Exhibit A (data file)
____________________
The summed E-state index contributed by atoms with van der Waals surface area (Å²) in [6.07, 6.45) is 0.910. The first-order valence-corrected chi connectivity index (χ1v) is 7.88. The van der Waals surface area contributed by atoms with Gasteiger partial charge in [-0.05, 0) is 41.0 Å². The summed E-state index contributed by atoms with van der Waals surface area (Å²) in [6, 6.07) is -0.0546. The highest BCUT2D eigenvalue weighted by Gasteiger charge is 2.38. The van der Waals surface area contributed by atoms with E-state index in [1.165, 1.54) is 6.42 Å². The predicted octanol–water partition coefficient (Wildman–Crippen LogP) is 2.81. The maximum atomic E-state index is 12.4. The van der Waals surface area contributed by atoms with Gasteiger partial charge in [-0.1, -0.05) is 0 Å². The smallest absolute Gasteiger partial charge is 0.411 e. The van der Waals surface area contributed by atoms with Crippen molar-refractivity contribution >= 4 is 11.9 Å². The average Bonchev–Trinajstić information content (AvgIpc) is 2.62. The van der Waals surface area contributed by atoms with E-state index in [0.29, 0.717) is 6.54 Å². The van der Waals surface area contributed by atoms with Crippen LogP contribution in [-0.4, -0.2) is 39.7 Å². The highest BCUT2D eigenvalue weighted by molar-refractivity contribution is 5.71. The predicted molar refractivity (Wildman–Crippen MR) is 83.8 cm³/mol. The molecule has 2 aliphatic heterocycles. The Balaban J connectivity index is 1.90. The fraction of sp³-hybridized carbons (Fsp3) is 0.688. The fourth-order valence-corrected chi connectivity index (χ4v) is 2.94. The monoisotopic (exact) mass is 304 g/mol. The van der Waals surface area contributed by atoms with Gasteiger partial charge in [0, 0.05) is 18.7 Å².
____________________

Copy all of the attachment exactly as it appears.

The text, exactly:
The summed E-state index contributed by atoms with van der Waals surface area (Å²) in [6.07, 6.45) is 0.910. The first-order valence-corrected chi connectivity index (χ1v) is 7.88. The van der Waals surface area contributed by atoms with Gasteiger partial charge in [-0.05, 0) is 41.0 Å². The summed E-state index contributed by atoms with van der Waals surface area (Å²) in [6, 6.07) is -0.0546. The highest BCUT2D eigenvalue weighted by Gasteiger charge is 2.38. The van der Waals surface area contributed by atoms with E-state index in [1.165, 1.54) is 6.42 Å². The predicted octanol–water partition coefficient (Wildman–Crippen LogP) is 2.81. The maximum atomic E-state index is 12.4. The van der Waals surface area contributed by atoms with Gasteiger partial charge in [-0.1, -0.05) is 0 Å². The smallest absolute Gasteiger partial charge is 0.411 e. The van der Waals surface area contributed by atoms with Crippen molar-refractivity contribution >= 4 is 11.9 Å². The average Bonchev–Trinajstić information content (AvgIpc) is 2.62. The van der Waals surface area contributed by atoms with E-state index in [0.29, 0.717) is 6.54 Å². The van der Waals surface area contributed by atoms with Crippen LogP contribution in [-0.4, -0.2) is 39.7 Å². The highest BCUT2D eigenvalue weighted by molar-refractivity contribution is 5.71. The predicted molar refractivity (Wildman–Crippen MR) is 83.8 cm³/mol. The molecule has 2 aliphatic heterocycles. The Balaban J connectivity index is 1.90. The fraction of sp³-hybridized carbons (Fsp3) is 0.688. The fourth-order valence-corrected chi connectivity index (χ4v) is 2.94. The monoisotopic (exact) mass is 304 g/mol. The van der Waals surface area contributed by atoms with Gasteiger partial charge in [0, 0.05) is 18.7 Å².